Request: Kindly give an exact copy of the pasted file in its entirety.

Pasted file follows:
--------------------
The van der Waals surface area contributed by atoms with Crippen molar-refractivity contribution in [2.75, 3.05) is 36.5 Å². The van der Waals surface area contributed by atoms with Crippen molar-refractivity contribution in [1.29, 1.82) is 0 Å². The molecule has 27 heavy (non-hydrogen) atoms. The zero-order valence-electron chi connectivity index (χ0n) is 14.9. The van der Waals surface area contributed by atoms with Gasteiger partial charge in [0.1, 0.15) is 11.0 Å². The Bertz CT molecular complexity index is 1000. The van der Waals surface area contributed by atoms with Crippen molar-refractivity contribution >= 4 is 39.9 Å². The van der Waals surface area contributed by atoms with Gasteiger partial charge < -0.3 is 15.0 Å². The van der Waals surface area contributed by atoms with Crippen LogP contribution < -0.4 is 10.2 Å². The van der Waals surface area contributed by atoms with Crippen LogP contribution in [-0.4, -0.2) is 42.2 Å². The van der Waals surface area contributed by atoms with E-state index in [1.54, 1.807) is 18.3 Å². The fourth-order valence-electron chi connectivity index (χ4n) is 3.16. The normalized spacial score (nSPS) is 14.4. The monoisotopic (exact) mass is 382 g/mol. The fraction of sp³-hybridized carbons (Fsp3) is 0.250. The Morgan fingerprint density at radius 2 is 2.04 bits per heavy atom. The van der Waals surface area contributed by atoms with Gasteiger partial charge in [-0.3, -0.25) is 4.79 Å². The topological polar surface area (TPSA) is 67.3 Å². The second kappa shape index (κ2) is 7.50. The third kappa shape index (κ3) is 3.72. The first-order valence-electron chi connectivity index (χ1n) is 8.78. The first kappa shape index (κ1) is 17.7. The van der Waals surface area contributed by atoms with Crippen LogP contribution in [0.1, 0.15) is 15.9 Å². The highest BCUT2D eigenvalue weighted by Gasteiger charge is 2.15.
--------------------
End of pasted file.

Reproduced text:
The van der Waals surface area contributed by atoms with Crippen molar-refractivity contribution in [2.75, 3.05) is 36.5 Å². The van der Waals surface area contributed by atoms with Crippen molar-refractivity contribution in [1.29, 1.82) is 0 Å². The molecule has 27 heavy (non-hydrogen) atoms. The zero-order valence-electron chi connectivity index (χ0n) is 14.9. The van der Waals surface area contributed by atoms with Gasteiger partial charge in [0.1, 0.15) is 11.0 Å². The Bertz CT molecular complexity index is 1000. The van der Waals surface area contributed by atoms with Crippen molar-refractivity contribution >= 4 is 39.9 Å². The van der Waals surface area contributed by atoms with Gasteiger partial charge < -0.3 is 15.0 Å². The van der Waals surface area contributed by atoms with Crippen LogP contribution < -0.4 is 10.2 Å². The van der Waals surface area contributed by atoms with Crippen LogP contribution in [-0.4, -0.2) is 42.2 Å². The van der Waals surface area contributed by atoms with E-state index in [1.54, 1.807) is 18.3 Å². The fourth-order valence-electron chi connectivity index (χ4n) is 3.16. The normalized spacial score (nSPS) is 14.4. The monoisotopic (exact) mass is 382 g/mol. The fraction of sp³-hybridized carbons (Fsp3) is 0.250. The Morgan fingerprint density at radius 2 is 2.04 bits per heavy atom. The van der Waals surface area contributed by atoms with Gasteiger partial charge in [-0.3, -0.25) is 4.79 Å². The topological polar surface area (TPSA) is 67.3 Å². The second kappa shape index (κ2) is 7.50. The third kappa shape index (κ3) is 3.72. The first-order valence-electron chi connectivity index (χ1n) is 8.78. The first kappa shape index (κ1) is 17.7. The van der Waals surface area contributed by atoms with Crippen LogP contribution in [0.1, 0.15) is 15.9 Å². The highest BCUT2D eigenvalue weighted by Gasteiger charge is 2.15.